Researchers from the University of Maryland discovered a protein responsible for keeping cells in a tissue identical. The findings could be used to understand aging and cancer. The study was just published in The Journal of Cell Biology.
Different tissues require different types of cells. In order for the tissue to function properly, these cells must be identical in both structure and behavior. In cancers and some age-related diseases, one or more of the cells in a tissue grow abnormally. The researchers wanted to investigate the mechanisms that normally maintain homogeneity between cells.
While previous studies had used cultured cells, the team decided to study a whole animal. They chose a simple species called Caenorhabditis elegans, also known as the roundworm. Roundworms are ideal test subjects because their cells can be easily observed without killing the animal. The research team also used a unique experimental method called machine learning. They used computer software to analyze patterns in groups of cells. As the computer continued its analysis, it “learned” and became quicker at recognizing complicated patterns that a human would likely miss.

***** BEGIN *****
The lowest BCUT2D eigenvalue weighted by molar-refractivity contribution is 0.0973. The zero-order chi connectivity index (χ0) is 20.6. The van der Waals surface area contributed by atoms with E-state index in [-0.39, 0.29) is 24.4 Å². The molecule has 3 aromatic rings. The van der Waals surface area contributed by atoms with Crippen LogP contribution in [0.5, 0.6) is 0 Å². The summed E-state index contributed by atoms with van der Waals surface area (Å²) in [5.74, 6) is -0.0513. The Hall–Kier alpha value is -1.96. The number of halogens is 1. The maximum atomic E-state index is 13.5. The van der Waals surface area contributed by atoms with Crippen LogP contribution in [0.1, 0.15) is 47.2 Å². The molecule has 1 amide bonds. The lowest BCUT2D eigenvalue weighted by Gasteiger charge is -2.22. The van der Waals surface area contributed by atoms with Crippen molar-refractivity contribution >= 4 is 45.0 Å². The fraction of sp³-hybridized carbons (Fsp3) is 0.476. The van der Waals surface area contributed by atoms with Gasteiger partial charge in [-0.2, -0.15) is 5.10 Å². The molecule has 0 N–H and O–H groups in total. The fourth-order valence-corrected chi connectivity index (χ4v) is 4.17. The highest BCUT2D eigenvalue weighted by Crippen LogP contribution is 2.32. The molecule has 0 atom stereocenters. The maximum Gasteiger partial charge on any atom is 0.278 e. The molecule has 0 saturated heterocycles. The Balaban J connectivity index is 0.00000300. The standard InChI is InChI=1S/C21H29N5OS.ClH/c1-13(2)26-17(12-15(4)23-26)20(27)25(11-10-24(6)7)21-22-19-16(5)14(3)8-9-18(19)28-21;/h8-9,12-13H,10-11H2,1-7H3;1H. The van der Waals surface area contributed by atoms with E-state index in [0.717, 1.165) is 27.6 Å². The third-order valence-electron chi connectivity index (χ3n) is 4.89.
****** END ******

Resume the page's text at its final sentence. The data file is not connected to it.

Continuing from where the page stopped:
The research team discovered that a protein, an exonuclease called ERI-1, was responsible for maintaining uniformity between cells in a tissue. The protein controls gene expression, ensuring that each cell expresses genes in the same way. When the gene that produces ERI-1 was silenced in the roundworms, cells grew abnormally and had differing levels of gene expression.
In many age-related diseases and cancers, cells grow in irregular patterns and express genes differently than their neighbors. If researchers can pinpoint the exact mechanisms that normally regulate gene uniformity, we may be able to understand these diseases better. The authors believe that their method of using a whole animal was key to the success of the study. Complex interactions and different types of gene expression between cells can be missed when studying cultured cells. In order to understand the entire picture, it’s important to study a whole specimen such as the roundworm.
Hai H. Le et al. Tissue homogeneity requires inhibition of unequal gene silencing during development. The Journal of Cell Biology (2016).